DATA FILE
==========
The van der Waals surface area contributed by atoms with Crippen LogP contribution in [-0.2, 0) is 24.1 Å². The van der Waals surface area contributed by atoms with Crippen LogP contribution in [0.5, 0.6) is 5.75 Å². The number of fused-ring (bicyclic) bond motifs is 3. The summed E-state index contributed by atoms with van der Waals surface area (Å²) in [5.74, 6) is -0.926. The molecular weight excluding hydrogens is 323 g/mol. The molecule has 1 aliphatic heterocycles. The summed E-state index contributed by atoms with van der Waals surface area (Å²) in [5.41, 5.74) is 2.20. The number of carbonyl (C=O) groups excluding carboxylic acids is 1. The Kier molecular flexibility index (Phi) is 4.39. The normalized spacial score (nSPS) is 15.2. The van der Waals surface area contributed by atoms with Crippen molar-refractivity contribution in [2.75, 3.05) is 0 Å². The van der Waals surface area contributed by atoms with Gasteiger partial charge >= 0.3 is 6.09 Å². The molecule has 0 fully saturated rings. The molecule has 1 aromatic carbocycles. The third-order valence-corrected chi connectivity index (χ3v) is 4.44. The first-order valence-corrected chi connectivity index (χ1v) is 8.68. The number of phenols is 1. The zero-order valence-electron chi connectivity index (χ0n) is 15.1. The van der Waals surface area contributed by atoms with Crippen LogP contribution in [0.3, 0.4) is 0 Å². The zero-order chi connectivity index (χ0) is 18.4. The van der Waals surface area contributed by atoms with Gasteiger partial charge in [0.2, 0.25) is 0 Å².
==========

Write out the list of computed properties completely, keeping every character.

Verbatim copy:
The van der Waals surface area contributed by atoms with Crippen LogP contribution in [-0.2, 0) is 24.1 Å². The van der Waals surface area contributed by atoms with Crippen LogP contribution in [0.5, 0.6) is 5.75 Å². The number of fused-ring (bicyclic) bond motifs is 3. The summed E-state index contributed by atoms with van der Waals surface area (Å²) in [5.74, 6) is -0.926. The molecular weight excluding hydrogens is 323 g/mol. The molecule has 1 aliphatic heterocycles. The summed E-state index contributed by atoms with van der Waals surface area (Å²) in [5.41, 5.74) is 2.20. The number of carbonyl (C=O) groups excluding carboxylic acids is 1. The Kier molecular flexibility index (Phi) is 4.39. The normalized spacial score (nSPS) is 15.2. The van der Waals surface area contributed by atoms with Crippen molar-refractivity contribution in [2.75, 3.05) is 0 Å². The van der Waals surface area contributed by atoms with Gasteiger partial charge >= 0.3 is 6.09 Å². The molecule has 0 fully saturated rings. The molecule has 1 aromatic carbocycles. The third-order valence-corrected chi connectivity index (χ3v) is 4.44. The first-order valence-corrected chi connectivity index (χ1v) is 8.68. The number of phenols is 1. The zero-order valence-electron chi connectivity index (χ0n) is 15.1. The van der Waals surface area contributed by atoms with Crippen LogP contribution in [0.3, 0.4) is 0 Å². The zero-order chi connectivity index (χ0) is 18.4. The van der Waals surface area contributed by atoms with Gasteiger partial charge in [0.2, 0.25) is 0 Å².